Most message boards are also plagued by pure trouble-makers – individuals who have no interest in being part of a community. They just get off on stirring up trouble. It only takes one person with too much time on their hands to completely destroy a community, simply by posting a large number of off topic messages thus making it impossible to continue any kind of meaningful discussion. There is little that message board administrators can do about a truly determined trouble-maker. A number of community members working together could overcome such an attack but most quickly give up and leave or at best lie low until the trouble-maker gets bored and moves on.

Finally there are a large number of message board members who are mainly passive. If they participate at all they stay strictly on topic, keeping comments short and to the point and revealing little about themselves. They let nothing of their personalities show and so are difficult to get to know. Perhaps these people are the wisest of all. They enjoy observing and occasionally participating without getting personally involved. But as for myself, I enjoy the personal involvement. I want to get to know people and I want them to know me. I have developed a genuine deep affection for several people I’ve gotten to know on message boards and a more casual but just as genuine affection for many more. There is heartache sometimes, just as in the physical world, but for better or worse, I wouldn’t want it any other way.

Weblogs form an entirely different kind of community. I’m still very new to this community but my first impression is that weblog communities have more in common with communities in the physical world (I refuse to use the term “real world” as I consider cyberspace to be just as real) than do message board “communities”. Bloggers are like neighbors who sometimes gossip over the back fence. We each have our own place and do our own thing but we do interact with other bloggers. Like other online communities though, we tend to “let it all hang out” more than we would in physical communities. That’s the good thing and the bad thing about life online...but mostly, I think, a good thing.

Thanks to John Fodge for the email cluing me in on one of Sitemeter's little quirks. It now appears that the 14-17 visitors per day that I mentioned previously actually are real readers. Thank you all for reading.

And speaking of "quality" entertainment, Southern style, check this out. It takes a couple of minutes to load so be patient. Hmmm....I've got a feeling I know these two guys.

Tuesday, May 07, 2002
Wrestlers Taken Down by Tree Huggers

I cannot tell a lie - I stole that headline from ABC News. It was so delicious I just couldn't resist. The World Wrestling Federation is changing it's name to World Wrestling Entertainment.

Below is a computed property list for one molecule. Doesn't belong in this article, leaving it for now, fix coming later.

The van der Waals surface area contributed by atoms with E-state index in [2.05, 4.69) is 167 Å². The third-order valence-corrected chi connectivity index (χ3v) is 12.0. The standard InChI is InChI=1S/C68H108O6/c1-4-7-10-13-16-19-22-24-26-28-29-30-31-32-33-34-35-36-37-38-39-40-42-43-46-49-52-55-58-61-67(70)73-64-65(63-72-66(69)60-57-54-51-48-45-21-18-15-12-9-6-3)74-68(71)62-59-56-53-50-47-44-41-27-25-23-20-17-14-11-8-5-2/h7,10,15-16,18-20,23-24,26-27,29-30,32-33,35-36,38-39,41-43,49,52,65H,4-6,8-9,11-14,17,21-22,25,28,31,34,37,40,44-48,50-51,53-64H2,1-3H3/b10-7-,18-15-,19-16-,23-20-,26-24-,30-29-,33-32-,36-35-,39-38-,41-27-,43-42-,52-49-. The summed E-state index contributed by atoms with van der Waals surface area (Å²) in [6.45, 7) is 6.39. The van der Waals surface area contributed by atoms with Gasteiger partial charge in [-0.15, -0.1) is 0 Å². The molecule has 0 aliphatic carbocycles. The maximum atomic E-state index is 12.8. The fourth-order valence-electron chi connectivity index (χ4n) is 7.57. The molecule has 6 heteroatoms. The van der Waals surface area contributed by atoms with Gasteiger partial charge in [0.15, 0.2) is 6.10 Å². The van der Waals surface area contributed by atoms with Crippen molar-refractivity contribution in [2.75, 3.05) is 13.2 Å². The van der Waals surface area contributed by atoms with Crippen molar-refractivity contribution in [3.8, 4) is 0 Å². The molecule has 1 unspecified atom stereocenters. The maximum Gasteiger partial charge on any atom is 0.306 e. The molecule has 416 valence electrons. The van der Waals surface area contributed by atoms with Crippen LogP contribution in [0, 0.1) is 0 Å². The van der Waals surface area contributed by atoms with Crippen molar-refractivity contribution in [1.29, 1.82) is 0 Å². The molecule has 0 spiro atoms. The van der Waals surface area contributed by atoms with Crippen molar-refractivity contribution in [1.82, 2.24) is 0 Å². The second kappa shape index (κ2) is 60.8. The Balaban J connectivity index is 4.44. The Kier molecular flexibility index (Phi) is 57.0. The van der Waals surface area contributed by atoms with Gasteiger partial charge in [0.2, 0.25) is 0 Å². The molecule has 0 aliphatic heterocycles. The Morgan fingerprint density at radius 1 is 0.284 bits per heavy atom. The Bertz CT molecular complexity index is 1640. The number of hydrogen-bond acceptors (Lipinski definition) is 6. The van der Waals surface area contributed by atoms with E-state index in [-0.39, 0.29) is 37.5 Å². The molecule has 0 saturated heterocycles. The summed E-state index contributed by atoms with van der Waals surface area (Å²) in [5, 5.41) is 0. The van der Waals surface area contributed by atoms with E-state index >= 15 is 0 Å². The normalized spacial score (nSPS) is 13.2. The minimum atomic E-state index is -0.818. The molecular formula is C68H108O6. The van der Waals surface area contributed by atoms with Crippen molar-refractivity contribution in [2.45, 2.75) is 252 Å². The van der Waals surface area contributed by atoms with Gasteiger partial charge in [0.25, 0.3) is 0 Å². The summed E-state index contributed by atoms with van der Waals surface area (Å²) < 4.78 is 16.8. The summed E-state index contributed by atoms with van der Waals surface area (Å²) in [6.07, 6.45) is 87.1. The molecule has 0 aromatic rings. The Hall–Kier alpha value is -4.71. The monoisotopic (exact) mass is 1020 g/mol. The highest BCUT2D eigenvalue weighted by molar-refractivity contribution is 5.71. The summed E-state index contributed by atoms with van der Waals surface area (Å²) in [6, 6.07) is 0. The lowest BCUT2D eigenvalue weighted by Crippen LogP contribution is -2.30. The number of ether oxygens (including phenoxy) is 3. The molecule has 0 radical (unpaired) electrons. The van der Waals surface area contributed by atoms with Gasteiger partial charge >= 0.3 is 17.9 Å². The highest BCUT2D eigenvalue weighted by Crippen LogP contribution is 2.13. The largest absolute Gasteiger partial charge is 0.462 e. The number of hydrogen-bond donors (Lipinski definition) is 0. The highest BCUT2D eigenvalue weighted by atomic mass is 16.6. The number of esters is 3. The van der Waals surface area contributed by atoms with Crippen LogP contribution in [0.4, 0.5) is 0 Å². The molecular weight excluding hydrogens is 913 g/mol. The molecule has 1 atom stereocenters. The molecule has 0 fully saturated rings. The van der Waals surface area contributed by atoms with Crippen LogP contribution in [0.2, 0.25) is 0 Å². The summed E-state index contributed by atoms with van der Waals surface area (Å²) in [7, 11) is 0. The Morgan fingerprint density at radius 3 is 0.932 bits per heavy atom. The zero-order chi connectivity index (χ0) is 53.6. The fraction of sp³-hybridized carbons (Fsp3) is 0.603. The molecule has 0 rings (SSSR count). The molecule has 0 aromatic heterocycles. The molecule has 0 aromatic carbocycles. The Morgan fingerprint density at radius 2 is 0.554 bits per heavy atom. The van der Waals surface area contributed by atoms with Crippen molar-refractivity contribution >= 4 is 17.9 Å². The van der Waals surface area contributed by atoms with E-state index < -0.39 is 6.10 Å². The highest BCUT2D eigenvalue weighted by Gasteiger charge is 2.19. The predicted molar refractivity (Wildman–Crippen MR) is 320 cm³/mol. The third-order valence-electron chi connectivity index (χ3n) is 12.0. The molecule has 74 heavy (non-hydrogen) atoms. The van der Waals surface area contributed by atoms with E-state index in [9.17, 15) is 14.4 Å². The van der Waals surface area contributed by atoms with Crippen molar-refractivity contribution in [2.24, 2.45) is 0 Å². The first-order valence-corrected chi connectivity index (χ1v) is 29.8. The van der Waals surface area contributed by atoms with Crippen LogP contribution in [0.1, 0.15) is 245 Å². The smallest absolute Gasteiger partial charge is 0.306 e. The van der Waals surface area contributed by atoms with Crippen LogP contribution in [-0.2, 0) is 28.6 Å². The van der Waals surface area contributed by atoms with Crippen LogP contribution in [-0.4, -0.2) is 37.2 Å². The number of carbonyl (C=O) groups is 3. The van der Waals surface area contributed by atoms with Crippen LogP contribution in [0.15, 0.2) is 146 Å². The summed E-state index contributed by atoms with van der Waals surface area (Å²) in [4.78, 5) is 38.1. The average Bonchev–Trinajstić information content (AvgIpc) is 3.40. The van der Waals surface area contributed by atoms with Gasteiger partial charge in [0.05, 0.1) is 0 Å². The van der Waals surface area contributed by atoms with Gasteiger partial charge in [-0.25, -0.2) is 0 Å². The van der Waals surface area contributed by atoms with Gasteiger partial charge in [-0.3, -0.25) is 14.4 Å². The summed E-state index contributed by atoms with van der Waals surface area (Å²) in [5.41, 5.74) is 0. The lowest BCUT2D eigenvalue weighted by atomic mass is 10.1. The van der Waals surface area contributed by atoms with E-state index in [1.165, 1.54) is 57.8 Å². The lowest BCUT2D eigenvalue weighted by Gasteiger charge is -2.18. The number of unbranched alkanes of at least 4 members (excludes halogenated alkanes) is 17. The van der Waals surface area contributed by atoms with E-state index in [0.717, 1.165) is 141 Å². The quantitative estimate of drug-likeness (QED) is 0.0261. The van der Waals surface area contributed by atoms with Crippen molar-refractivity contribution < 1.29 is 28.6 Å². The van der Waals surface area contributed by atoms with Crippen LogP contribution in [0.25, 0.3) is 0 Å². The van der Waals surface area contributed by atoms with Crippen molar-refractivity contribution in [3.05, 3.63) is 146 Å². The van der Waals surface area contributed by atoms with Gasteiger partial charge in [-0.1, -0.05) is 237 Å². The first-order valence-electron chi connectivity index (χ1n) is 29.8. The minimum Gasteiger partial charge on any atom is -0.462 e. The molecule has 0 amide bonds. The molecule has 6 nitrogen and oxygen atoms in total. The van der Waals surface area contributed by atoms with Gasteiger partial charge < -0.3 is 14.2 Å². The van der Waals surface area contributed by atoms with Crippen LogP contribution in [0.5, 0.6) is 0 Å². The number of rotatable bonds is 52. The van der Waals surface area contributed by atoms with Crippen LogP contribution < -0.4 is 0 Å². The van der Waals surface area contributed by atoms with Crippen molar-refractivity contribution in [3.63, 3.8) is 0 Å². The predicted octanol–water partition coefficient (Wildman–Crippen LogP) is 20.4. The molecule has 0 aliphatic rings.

The company began considering dropping the word "Federation" from its name when World Wildlife Fund prevailed in a recent court action in London. The court ruling prevents the World Wrestling Federation from using the logo it adopted in 1998 and the letters WWF in specified circumstances.

"Our new name puts the emphasis on the 'E' for entertainment, what our company does best," said Linda McMahon, CEO of World Wrestling Entertainment. "WWE provides us with a global identity that is distinct and unencumbered, which is critical to our U.S. and international growth plans."

I'm feeling quite smug about this. I live in a part of the country where some people actually think professional wrestling is a sport. Now the wrestling folks themselves finally have to admit what some of us knew all along - it's entertainment! Keep in mind of course, a six pack and a bug zapper is also considered entertainment by some.

Two Birthdays

Two great Romantic composers, Johannes Brahms and Peter Ilyitch Tchaikovsky were both born on May 7th. A date worth celebrating.

Classical Music, Sci-fi and Ducks

Take a look at Matthew B. Tepper's Home Page and the many interesting links you'll find there.

Monday, May 06, 2002
Colors and Music

You've seen James McNeill Whistler's Arrangment in Gray and Black, better known as "Whistler's Mother." But have you seen these?

Symphony in White No. 2
Symphony in White No. 3
Symphony in Grey and Green: The Ocean
Nocturne in Black and Gold: The Falling Rocket

Take the time to contemplate each one. Music shouldn't be rushed.

Maybe I didn't really want to know

It's been a little over a week since I added Sitemeter to this blog. I'm not really surprised to see that I have only one or two readers a day but actually seeing the numbers is depressing. I am very puzzled about my statistics. Sitemeter shows that I'm getting about 14-17 visits a day but most of them show a visit length of "0:00." How can anyone visit for less than than one second?